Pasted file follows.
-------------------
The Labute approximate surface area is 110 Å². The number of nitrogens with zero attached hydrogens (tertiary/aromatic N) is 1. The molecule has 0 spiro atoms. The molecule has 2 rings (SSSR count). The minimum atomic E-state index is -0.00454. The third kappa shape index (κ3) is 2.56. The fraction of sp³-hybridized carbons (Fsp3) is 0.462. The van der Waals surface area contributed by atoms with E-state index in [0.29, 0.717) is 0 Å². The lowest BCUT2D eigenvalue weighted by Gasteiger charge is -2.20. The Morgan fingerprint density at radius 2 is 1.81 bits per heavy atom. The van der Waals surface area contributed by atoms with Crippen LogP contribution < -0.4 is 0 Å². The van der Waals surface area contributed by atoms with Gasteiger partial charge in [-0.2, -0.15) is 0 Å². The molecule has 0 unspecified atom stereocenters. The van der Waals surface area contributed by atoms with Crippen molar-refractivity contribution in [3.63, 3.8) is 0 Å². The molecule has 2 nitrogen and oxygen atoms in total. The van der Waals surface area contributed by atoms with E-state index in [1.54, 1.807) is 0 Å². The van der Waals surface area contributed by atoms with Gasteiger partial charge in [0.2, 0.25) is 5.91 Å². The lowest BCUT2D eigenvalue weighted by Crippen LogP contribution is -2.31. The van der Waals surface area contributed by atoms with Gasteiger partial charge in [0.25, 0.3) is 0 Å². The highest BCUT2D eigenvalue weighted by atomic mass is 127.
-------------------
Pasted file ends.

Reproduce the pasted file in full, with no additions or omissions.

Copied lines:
The Labute approximate surface area is 110 Å². The number of nitrogens with zero attached hydrogens (tertiary/aromatic N) is 1. The molecule has 0 spiro atoms. The molecule has 2 rings (SSSR count). The minimum atomic E-state index is -0.00454. The third kappa shape index (κ3) is 2.56. The fraction of sp³-hybridized carbons (Fsp3) is 0.462. The van der Waals surface area contributed by atoms with E-state index in [0.29, 0.717) is 0 Å². The lowest BCUT2D eigenvalue weighted by Gasteiger charge is -2.20. The Morgan fingerprint density at radius 2 is 1.81 bits per heavy atom. The van der Waals surface area contributed by atoms with Crippen LogP contribution < -0.4 is 0 Å². The van der Waals surface area contributed by atoms with Gasteiger partial charge in [-0.2, -0.15) is 0 Å². The molecule has 0 unspecified atom stereocenters. The van der Waals surface area contributed by atoms with Crippen molar-refractivity contribution in [3.63, 3.8) is 0 Å². The molecule has 2 nitrogen and oxygen atoms in total. The van der Waals surface area contributed by atoms with E-state index in [1.54, 1.807) is 0 Å². The van der Waals surface area contributed by atoms with Gasteiger partial charge in [0.2, 0.25) is 5.91 Å². The lowest BCUT2D eigenvalue weighted by Crippen LogP contribution is -2.31. The van der Waals surface area contributed by atoms with Gasteiger partial charge in [0.25, 0.3) is 0 Å². The highest BCUT2D eigenvalue weighted by atomic mass is 127.